On Being an Uncle When Love is in the Air

sky heart

My nephews from the Central Valley couldn’t make it up here for Christmas because — gasp! — they were working!  As in they actually have jobs!

I’m so proud of them.  My 24 year old guy is attending nursing school and working in a renal dialysis center.  My 30 year old guy has worked for years as an EMT in the trauma center of a major hospital.

Although we didn’t get to share the holidays with them, they took a train and a bus to spend a few days with us this week.  Meanwhile, one of our nieces who lives an hour north of here (also employed — rep in a large health insurance company’s call center) drove down and our two nephews and one niece who live close by have been in and out all weekend.  This meeting of the cousins’ club is now in session!

Some of us made it to church this morning.  Then there was an informal lunch as we all fixed sandwiches, pickles and chips and sat in the living room catching up, with my little grandniece running between all of us, not knowing what on earth to do with so many aunts and uncles.

We’ve been giving the younger crowd space to enjoy the pleasure of their own company, particularly since they don’t get to do this all that often.  Last night, they went out to dinner and tonight they’re off to play billiards and, presumably, to listen to music and have a few drinks somewhere.  We’re here at home watching the little one while her mama is serving as the designated driver for the boys.  Good girl!

My nursing student nephew feels like a kid in a candy store.  Apparently there is one guy for every five women in his class.  As for my trauma center nephew, he dropped the bomb when he arrived last night.  The man is in love.

About 1:30 in the morning, we had a long talk that warmed my heart.  Even with some of the family being close by, I don’t have the opportunity for these “uncle moments” every day.  They always appear out of the blue and they always leave me open-mouthed, wondering “wow, did that just happen?”

Author Raymond Carver famously said that “it ought to make us ashamed when we talk like we know what we’re talking about when we talk about love.”  And I will be the first to admit that I have no idea what I’m talking about, that I have no pearls of wisdom to offer.  I take it one day at a time, just as all of us do.  Life’s a dance you learn as you go, dear nephew.

He was afraid that we wouldn’t think well of him when we learned that his new love is ten years his junior.  I reassured him that much greater age differences separate some couples.  When two hearts speak the same language, age becomes little more than a number.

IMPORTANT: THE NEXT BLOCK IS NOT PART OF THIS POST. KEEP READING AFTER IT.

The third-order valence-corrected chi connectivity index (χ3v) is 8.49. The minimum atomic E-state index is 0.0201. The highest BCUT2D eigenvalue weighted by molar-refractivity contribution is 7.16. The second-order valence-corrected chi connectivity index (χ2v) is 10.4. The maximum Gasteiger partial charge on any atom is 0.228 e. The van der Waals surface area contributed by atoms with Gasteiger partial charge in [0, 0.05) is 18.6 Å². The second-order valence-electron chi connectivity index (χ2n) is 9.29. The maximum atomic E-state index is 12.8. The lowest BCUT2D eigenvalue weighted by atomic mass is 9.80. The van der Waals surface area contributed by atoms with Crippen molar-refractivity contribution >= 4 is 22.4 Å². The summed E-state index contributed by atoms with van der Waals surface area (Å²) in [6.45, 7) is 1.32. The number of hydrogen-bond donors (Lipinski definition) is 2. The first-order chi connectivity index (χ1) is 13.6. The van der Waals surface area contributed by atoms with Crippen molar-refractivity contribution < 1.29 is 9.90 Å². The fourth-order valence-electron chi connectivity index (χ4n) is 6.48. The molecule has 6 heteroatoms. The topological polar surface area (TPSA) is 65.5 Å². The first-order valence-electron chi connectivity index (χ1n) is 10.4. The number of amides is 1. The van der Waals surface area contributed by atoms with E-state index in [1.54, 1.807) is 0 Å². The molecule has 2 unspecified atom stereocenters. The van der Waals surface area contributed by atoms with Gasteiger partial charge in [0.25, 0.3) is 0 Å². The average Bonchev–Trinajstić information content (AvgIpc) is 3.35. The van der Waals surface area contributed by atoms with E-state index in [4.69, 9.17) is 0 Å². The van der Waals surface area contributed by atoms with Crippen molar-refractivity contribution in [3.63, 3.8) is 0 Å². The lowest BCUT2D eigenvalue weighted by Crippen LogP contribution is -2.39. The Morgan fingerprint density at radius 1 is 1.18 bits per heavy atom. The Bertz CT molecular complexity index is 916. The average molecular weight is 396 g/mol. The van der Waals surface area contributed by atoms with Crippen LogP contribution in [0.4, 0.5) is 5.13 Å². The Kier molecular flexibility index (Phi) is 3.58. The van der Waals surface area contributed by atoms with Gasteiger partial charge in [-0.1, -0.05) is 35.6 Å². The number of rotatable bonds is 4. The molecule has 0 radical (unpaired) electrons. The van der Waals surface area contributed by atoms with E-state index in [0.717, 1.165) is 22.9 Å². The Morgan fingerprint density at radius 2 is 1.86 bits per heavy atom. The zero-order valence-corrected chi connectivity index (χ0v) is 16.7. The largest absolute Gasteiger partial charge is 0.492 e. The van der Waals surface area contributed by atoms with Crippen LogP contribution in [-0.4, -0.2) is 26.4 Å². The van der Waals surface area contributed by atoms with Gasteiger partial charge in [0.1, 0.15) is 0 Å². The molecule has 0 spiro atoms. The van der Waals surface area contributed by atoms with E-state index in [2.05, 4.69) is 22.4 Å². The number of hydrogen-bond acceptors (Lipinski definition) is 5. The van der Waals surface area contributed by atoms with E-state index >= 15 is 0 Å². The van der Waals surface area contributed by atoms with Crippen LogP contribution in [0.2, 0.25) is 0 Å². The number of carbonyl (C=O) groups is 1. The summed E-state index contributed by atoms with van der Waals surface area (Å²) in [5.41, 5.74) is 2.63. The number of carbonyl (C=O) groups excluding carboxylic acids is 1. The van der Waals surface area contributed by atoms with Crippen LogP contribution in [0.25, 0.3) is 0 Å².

Of course, his sister and cousins gave him a good-natured ribbing about robbing the cradle.  But we’re all really happy for him and can’t wait to meet her.  My nephew shared with me that he’s been seeing one “sign” after another that he and his girlfriend are meant to be together.  I gently suggested that coincidences regarding names and numbers should not be accorded much weight.

“Is this a serious thing?” we all asked him.

“Very serious,” was his reply.  And so, in our late night talk, I attempted to convey whatever wisdom I could conjure up from fifteen years of marriage.  “I know this sounds more than a little cliché,” I began, “but it is important to have someone to live for.”

“Yes!” he interrupted.  He’d been thinking exactly the same thing, he told me.  He had been feeling aimless, he confessed, with the chores of life a drudgery that was dragging him down.  Until his lady love came along.  Now, he says, he feels a sense of purpose.

He tells me that he’s been plagued by self-doubt for years.  Why is he thirty and still single?  Is there something wrong with him?  He’s heard the whispers and the familial concern.

It’s not like he hasn’t had girlfriends before.  He even shared a home with one for a little while.  But this — oh my goodness, this is something else, something entirely new.

I learned that the two of them are both in the medical field and are both living with and caring for close family members with serious health issues.  They have met each other’s immediate families and have received a universal vote of approval.

They will face challenges, as every couple does.  She works in the daytime while he’s been on graveyard for years.  They live an hour away from each other and usually meet halfway for dinner before he goes in to work.

I tried to assure my nephew that difficulties can be overcome if both parties are committed to make it work no matter what.  That there will inevitably be times when both of you feel like giving up.  You say you feel so honored to hold her hand.  But it is at the not-so-lovely times, when you may least feel the emotion that so consumes you now, that you most need to do just that.

I hear the sound of two hearts singing.  Now melody, now a tight harmony.  Soprano and tenor, rising over and dipping under each other, dipping gingerly across and through, like an aural tango.  Yes, dear nephew, I hear all of this when you talk about her.

You passed around a photo, and we all oohed and aahed admiringly.  We get a kick out of teasing you when you whip out your cell phone and head for the bedroom and close the door.  We understand the longing you must feel being away from her for just a few days.

We’ve all been there.  Some of us remember the feeling fondly.  As for me, dear nephew, may you be as blessed as I have been, with the fire continuing to burn brightly as the years turn into decades of love.

 

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